Malahide Demesne proposal dropped by Council Executive

Following approval by the full Council on 11th July of the combined car park/ multi use area and forest adventure proposal,  a legal challenge was taken by local resident Noel Mahon, one of the Save Malahide Castle Woodland group. Central to the grounds of the challenge were the issues identified by the Council’s Law Agent in her advice of 31st May – that the information put on public display did not comply with the requirements in the legislation.

The Council Executive have now announced that they do not wish to defend the case and are abandoning the proposal.

It is unfortunate that local residents have to resort to legal challenges to achieve adequate information and meaningful public consultation. I hope that the Council Executive and the majority of Councillors who voted for the project will take a lesson from this project.

There is a good practice guide for public participation which we could learn from.. I will work to have the Council implement the Maastricht Recommendations on Promoting Effective Public Participation in Decision-making in Environmental Matters.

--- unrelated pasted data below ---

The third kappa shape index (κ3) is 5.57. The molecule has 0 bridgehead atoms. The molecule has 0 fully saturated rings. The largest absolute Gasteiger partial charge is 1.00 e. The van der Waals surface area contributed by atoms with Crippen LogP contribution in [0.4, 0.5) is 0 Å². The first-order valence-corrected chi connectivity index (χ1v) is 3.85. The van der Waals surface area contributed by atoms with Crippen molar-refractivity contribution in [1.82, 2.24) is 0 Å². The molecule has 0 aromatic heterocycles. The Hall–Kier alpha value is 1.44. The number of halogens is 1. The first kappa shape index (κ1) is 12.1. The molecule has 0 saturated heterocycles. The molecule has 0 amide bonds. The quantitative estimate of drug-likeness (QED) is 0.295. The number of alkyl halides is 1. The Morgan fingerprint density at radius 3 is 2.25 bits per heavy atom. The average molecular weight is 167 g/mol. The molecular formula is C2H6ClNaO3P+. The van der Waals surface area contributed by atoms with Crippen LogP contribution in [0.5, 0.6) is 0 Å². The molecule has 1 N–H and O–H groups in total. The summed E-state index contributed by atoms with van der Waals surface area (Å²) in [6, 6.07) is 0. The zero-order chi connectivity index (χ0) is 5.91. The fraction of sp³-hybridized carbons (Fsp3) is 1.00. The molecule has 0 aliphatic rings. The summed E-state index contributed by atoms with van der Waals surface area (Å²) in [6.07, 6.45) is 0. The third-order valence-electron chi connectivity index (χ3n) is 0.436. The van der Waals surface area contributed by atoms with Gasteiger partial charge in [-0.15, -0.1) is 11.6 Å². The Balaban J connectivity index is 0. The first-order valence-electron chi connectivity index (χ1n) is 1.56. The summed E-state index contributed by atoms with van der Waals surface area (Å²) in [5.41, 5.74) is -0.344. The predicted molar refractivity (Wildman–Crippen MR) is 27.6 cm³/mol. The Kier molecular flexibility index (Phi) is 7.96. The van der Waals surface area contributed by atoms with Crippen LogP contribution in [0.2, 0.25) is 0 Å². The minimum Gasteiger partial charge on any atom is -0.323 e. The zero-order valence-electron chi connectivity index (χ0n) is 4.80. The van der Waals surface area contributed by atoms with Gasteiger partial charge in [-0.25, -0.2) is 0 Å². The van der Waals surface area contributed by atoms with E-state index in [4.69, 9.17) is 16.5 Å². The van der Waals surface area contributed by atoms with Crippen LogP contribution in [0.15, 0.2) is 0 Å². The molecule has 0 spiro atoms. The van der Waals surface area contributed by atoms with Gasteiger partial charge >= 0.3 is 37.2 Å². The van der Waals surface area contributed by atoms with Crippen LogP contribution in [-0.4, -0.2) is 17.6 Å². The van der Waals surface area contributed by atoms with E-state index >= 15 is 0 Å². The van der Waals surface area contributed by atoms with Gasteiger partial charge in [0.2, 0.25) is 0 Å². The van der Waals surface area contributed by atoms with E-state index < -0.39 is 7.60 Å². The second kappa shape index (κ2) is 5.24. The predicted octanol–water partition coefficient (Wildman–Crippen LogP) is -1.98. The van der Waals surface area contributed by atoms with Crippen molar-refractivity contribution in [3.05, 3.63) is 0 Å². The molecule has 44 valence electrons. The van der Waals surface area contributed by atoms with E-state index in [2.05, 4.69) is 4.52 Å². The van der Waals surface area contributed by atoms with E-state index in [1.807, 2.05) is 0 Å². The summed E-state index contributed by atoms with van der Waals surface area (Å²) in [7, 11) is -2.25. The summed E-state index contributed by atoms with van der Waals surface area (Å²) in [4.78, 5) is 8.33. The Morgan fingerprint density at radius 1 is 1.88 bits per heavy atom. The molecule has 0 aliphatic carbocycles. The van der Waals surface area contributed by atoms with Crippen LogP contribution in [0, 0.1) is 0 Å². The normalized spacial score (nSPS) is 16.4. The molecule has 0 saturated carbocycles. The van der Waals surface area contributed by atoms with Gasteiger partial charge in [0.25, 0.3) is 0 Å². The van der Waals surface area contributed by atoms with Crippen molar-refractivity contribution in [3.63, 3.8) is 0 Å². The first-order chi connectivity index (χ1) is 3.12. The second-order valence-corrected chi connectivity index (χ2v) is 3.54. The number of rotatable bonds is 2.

The Council Executive’s press release includes:

“It will now, therefore, be necessary to carry out a review of the number of short-term car parking spaces in and adjacent to Malahide Village and, if necessary, identify suitable locations for the provision of additional spaces.”

This of course is what should have been done before any proposal for increased car parking was made. I welcome the study; however I don’t believe it can justify converting any more of Malahide Demesne into carparking. We need to focus on protecting the Demesne and improving access by foot, bicycle and public transport.

Reports on County Development Plan – Cycling motions

Last month’s County Development Plan meetings discussed a wide range of issues. I’m posting some reports in particular on the motions I submitted. I also supported important motions by my Green colleague Roderic O’Gorman and a range of Councillors from all parties.

The largest batch of motions were those on cycling so I’ll address those first.

One of the results of the public display of the draft plan was the receipt of a range of submissions criticising the inadequacy of the policies contained in the draft as regards cycling.These came from a range of parties, including the National Transport Authority which suggested that the policies in relation to cycling in the plan could be strengthened.

In response to these submissions, I submitted a range of proposed amendments, many of which were directly extracted from the National Cycle Policy Framework (NCPF), particularly the policies and actions identified in the Framework for implementation by local authorities.